Ken Clarke might have been clumsy with his words but Labour’s top guns are being malicious with theirs

Ken Clarke

When Ken Clarke started talking about rape on radio 5 live last week there was quite rightly uproar. Ken Clarke failed to effectively get across what he wanted to say. I think (assume) what he was trying to saying was that when someone has sex with an under 13 year old (not 15 like Ken said) it is legally deemed rape although it might well have been consenting. The legal logic goes that it has to be rape because she/he could not have given their consent because of their age.

It was telling that on BBC Question Time last Thursday after the whole debacle took place, Ken was greeted (by panelists and audience) with a general level of support.  Even Jack Straw stopped short of really attacking him (a Labour politician with principles…or just on that understands the debate?)  This is because, at the crux of what Ken was saying, that some legal definitions of rape hold more severe penalties than others, he was right.  Not all legal definitions of rape are violent, indeed as pointed out above; some rape can hold both partners consent.  The varying length and severity of punishment reflecting this is right.

Labour has a record of action on this issue, which if they were campaigning positively, they would be working to highlight. They introduced the Sexual Offences Act 2003 which broadened the definition of consent to protect those unable to consent (such someone unconscious or drunk).  However, this latest round of fire in the war of words has come with Harriet Harman writing a patronising gender centric letter to Mr Clarke in the Guardian, Ed Miliband calling for his dismissal at Prime Ministers Questions and the Labour media machine going into overdrive.  Let’s be very clear, Labour are not doing this because they think what Ken Clarke was saying was wrong, but because it is politically useful. They have gone on a crass public relations spree (missing the key point about reduced sentences to save money).

As Sunny Hundal pointed out, the Tories have two big problems facing them. One is a law and order image problem, and the second is that women disproportionately do not vote Tory. Labour can see that by attacking Ken they are winning on both fronts.

For as long as Ken is in his job, the Tories cannot appear “tough on crime”. They are facing police protests over salary freezes whilst talking more about “helping those in prisons” (quite rightly). If Labour keeps attacking, Cameron cannot fire Clarke because that would be an obvious win for Labour. It does however keep the law and order problem on the front pages and makes the Tories look divided and weakened.  Cameron is in a no win situation – keep Ken and look weak or sack Ken and look weak.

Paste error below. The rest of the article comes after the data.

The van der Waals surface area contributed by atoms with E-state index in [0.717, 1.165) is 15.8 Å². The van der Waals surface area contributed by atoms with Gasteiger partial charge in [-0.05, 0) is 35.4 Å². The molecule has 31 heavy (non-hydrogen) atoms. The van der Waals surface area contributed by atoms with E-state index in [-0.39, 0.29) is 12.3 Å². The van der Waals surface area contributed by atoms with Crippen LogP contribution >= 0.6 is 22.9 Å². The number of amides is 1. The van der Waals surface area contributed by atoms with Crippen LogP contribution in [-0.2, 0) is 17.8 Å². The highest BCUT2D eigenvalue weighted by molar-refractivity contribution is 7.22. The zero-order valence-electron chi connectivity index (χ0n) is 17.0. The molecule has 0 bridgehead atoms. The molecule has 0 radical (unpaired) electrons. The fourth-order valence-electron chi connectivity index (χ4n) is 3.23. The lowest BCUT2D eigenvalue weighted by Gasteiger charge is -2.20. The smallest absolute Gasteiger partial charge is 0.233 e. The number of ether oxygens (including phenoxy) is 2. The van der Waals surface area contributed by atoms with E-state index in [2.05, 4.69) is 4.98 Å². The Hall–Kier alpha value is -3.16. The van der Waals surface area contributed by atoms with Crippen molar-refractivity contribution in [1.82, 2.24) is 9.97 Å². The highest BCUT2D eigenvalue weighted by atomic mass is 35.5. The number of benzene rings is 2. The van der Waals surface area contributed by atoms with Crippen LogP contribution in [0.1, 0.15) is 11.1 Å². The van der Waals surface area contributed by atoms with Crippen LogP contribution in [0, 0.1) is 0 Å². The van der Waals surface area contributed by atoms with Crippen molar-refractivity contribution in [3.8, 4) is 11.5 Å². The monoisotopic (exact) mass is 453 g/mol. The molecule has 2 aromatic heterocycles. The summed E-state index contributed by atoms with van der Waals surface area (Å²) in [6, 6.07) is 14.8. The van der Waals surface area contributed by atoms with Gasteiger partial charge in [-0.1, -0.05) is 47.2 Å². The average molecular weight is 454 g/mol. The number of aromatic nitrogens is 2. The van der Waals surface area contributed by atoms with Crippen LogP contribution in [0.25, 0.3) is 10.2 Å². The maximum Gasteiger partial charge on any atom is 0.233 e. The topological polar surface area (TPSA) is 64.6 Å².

At the same time, it also means that Labour can play on crass gender stereotypes related to rape and clean up the female vote! Labour can look compassionate whilst attacking a Justice secretary which is doing and saying roughly the right things.

Labour knows, I know and most importantly Ken Clarke knows he did not mean to say that some rape was more or less “serious”.  When Ken Clarke (the former lawyer) talks of rape, he is using legal definitions, not publically understood definitions of the term.

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3 Comments

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3 responses to “Ken Clarke might have been clumsy with his words but Labour’s top guns are being malicious with theirs

  1. Your post, and Ken Clarke’s comments, are troubling. Rape is rape. It is always, by definition, violent and aggressive (even against someone who is drunk, drugged or asleep) and is, again by definition, committed against a woman or man who has not consented.

    They may be aggravating factors that make the results of one rape worse than another but the crime is still the same.

    A man who has sex with someone under the age of consent, where the other party is willing, is guilty of unlawful sexual intercourse not rape. For the Minister of Justice to be in such a state of confusion about this is deeply disturbing.

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    • You make some good points but you seem to misunderstand what I was saying, that (to my understanding of the 2003 sexual offences act) – it is assumed rape if a child is under 13, consent is assumed not to be there – commonly referred to as statuary rape (although in reality, under British law it is just seen as rape).

      The 2003 sexual offences act states:

      Rape of a child under 13
      (1)A person commits an offence if—
      (a)he intentionally penetrates the vagina, anus or mouth of another person with his penis, and
      (b)the other person is under 13.
      (2)A person guilty of an offence under this section is liable, on conviction on indictment, to imprisonment for life.

      http://www.legislation.gov.uk/ukpga/2003/42/contents

      There are exceptions, like for example if the defendant is also under 13 (and then it is sexual assault).

      The point here then is simple, imagine a 16 year old having consensual sex with a under 13, this would be deemed rape even though there was no “aggression or violence”. Although, in all rape cases there are a series of mitigating and aggravating factors.

      Your last sentence is wrong, it is a separate sexual offence to have sex with a 13-15 year old, but below 13 it is deemed rape. Or at least, that is my understanding!

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  2. Pingback: Roger Helmer describes a hypothetical rape as such: “the victim surely shares a part of the responsibility, if only for establishing reasonable expectations in her boyfriend’s mind” « Hynd's Blog

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